A day at an award-winning Cork dairy farm: “Bonus figures are not enough to keep people in winter milk”


Last week, the O’Sullivan family opened the doors of their Cork dairy farm to the European Dairy Farmers Congress, which took place in Ireland.

More than 300 farm visitors heard how the family farm has grown from 140 cows to 500 today and also how restrictions may reduce the number of cows the farm will have in the future.

Over the years, the O’Sullivan farm has won at the Spring Show in Dublin in 1977 and 1984 and last year they were runners-up in the National Dairy Council’s Milk Quality Awards.

The farm, originally purchased in 1953, started with 40ha. Today, John and Teresa farm with two of their sons, John and Victor, and the farm manager, David McGrath.


All heavy machinery work on the farm is done through contractors and additional hands are available through a few nephews.

But John Snr says the reality is that they could use a fifth worker.

The milking operation is divided into two farms and investments have been made in new milking facilities, upgraded buildings and land purchases.

The 288ha farmed by the family includes 210ha of silage and corn is grown on 18ha.


Cows walk on the O’Sullivan farm

The O’Sullivans milk 365 days a year, with a minimum of 28% of total production to be produced in November, December, January and February.

maximize output

The goal of the farm is to maximize the production of milk solids per hectare and to produce young female cattle that sell well.

“The goal is to produce the maximum amount of milk solids from the milking platform and ensure costs are kept reasonable,” according to John Snr.

The winter milk aspect of the farm also means spring calving isn’t the ordeal it could be.

Farm manager David McGrath is integral to the smooth running of the farm, according to John Snr, and a split calving pattern on the farm means fall calves are gone before spring calving occurs. 30% of the herd will give birth between September 1 and November 30, while the other 70% will give birth between January 5 and April 30.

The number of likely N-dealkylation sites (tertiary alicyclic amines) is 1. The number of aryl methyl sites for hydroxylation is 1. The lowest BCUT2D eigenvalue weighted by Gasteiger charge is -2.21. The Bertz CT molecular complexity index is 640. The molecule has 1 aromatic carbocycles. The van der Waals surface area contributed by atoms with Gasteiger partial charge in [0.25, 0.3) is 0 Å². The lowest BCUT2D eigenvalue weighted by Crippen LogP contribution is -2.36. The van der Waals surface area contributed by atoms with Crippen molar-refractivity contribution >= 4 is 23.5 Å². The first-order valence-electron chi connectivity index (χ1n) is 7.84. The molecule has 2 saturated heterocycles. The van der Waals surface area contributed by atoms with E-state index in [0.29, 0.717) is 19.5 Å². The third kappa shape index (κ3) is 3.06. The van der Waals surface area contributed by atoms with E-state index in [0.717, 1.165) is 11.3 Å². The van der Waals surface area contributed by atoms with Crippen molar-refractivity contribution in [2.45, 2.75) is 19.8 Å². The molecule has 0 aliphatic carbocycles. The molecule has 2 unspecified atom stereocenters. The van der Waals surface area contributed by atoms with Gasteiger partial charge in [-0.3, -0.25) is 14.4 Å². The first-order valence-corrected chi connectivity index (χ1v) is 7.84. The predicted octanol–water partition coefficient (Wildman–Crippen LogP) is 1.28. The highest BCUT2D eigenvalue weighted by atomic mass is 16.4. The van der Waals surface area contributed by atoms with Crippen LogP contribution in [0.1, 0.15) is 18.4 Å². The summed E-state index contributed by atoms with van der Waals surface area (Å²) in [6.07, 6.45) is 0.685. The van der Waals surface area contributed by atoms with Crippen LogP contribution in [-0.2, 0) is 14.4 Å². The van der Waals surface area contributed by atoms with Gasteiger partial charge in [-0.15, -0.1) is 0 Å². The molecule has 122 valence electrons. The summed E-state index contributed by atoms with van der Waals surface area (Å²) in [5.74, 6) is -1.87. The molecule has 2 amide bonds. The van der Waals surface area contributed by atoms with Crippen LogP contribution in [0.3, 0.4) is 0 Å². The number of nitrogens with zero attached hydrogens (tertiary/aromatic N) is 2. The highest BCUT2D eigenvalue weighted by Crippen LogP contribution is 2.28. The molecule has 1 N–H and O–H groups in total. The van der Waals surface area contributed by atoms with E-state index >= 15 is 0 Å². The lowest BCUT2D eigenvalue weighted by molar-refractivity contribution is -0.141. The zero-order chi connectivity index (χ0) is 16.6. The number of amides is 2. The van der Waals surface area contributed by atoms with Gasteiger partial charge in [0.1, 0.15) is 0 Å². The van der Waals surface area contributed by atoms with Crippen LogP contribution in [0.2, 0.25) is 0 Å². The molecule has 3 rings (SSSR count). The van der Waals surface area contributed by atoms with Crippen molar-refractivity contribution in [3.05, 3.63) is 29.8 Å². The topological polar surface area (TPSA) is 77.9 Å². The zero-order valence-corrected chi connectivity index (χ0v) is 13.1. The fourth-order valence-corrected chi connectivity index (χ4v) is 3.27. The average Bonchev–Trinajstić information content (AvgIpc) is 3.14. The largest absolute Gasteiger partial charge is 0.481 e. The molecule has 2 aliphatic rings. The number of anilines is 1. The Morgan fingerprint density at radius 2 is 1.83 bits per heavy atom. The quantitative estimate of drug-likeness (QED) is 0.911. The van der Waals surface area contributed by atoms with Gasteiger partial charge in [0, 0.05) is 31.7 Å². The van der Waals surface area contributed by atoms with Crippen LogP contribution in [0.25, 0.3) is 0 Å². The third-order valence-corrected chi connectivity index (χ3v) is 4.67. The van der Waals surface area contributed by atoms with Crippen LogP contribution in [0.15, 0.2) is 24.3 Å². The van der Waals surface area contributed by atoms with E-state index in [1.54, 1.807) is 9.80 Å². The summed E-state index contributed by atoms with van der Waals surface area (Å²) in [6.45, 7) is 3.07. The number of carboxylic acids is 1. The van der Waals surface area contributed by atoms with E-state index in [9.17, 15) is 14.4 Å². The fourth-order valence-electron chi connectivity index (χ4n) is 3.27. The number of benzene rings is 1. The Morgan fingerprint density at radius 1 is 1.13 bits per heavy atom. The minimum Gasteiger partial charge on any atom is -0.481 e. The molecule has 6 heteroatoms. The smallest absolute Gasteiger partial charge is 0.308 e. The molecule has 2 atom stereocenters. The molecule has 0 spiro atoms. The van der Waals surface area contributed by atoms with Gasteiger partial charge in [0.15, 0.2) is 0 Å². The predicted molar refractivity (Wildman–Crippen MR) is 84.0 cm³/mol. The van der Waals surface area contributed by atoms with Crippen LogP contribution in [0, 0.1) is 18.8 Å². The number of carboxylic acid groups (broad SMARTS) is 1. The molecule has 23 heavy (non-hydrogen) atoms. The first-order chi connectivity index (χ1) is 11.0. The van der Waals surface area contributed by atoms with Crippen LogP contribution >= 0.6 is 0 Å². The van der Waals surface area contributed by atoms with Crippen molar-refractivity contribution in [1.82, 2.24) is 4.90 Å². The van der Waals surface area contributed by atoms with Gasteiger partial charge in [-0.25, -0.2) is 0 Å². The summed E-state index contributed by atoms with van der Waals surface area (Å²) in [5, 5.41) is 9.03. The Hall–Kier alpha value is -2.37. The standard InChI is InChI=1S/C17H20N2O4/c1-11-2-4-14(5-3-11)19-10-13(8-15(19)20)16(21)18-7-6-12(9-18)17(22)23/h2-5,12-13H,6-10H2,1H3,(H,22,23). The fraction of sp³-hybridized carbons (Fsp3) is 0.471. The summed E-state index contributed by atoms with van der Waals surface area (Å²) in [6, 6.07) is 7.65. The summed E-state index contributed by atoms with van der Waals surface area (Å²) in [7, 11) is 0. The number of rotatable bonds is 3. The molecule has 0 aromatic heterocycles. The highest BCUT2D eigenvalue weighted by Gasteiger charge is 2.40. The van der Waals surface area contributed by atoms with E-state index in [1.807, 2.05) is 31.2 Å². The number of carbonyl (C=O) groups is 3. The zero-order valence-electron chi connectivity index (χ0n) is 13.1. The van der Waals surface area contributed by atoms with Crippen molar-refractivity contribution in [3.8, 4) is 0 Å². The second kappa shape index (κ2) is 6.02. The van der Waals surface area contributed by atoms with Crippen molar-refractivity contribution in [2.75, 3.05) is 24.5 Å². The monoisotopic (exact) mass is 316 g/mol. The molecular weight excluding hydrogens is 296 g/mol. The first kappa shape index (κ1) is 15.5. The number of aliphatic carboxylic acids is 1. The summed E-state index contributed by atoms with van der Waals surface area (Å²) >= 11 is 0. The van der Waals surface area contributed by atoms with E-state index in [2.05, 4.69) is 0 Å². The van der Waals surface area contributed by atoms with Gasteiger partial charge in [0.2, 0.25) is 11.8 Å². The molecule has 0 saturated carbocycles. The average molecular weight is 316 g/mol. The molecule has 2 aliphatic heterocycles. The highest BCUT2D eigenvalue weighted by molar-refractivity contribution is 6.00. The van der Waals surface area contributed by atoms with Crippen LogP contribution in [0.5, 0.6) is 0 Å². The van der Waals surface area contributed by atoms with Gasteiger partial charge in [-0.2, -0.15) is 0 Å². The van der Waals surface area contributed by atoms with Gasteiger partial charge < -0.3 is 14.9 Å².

While there are Dairygold winter milk rebates of 5.6c/L and 7.6c/L, the rebates have eroded with rising input costs in recent months.

“These figures will not be enough in the future with the cost of concentrates. I don’t know how much it will cost this winter and I will campaign for the cooperative to review these figures,” said John Snr.

“The bonus numbers are not enough to keep people in the winter milk.”

They feed around 5kg of concentrate during the summer months, approximately 5kg per cow through the parlor in a performance feeding system.


Estate Manager David McGrath with John Snr. Photo: Dora Kazmierak and NDC & Kerrygold Quality Milk Awards

Spring calved heifers begin breeding on April 5, using sexed semen until the end of June, when they switch to conventional semen for the last three weeks.

On-farm conception rates are very good, around 65-70% for virgin heifers. Cows as they age is a little less. Internal delivery is 398 days.

In previous years the herd was a complete liquid milk herd, where the focus was not on fertility, but over the years work has been done to improve solids.

“We continually work to improve fat and protein and I think the combination of using sexed semen in heifers allows us to improve genetic gain and we are using genomic testing.”


According to the family, the biggest challenges facing the farm are limits on herd rates, which will be a big challenge starting next year for the O’Sullivans and may lead to a reduction in cow numbers.

The farm, with 496 cows, has a stocking rate of 2.7 ULG/ha.

Increased environmental regulations under the new Nitrate Action Plan mean that high-yielding cows from farms (over 6,500kg milk/cow) will fall within the new band limits, 89kg/cows will pass N/cow to 106 kg/N/cow, making it harder to tell under the maximum limit of 250kg/N/ha.

“The implications of that on this farm would be that we find another 50 hectares of land or we will have to reduce the number of cows by as much as 100.


John O’Sullivan Jr. on the farm. Photo: Dora Kazmierak and NDC & Kerrygold Quality Milk Awards

“The way I see it, that’s the biggest challenge here and here we are on July 1 and I still don’t know what’s going to happen. I would be reluctant to lease more land.”

Renting five different blocks of land isn’t ideal for the O’Sullivans, they told the group, but the availability of land near the farm, which is just a few miles from Cork city, isn’t simple, with a competition significantly by land, even from other dairies. farmers.

“If it was available (to buy) pretty close, you would probably have to do it,” said John Snr.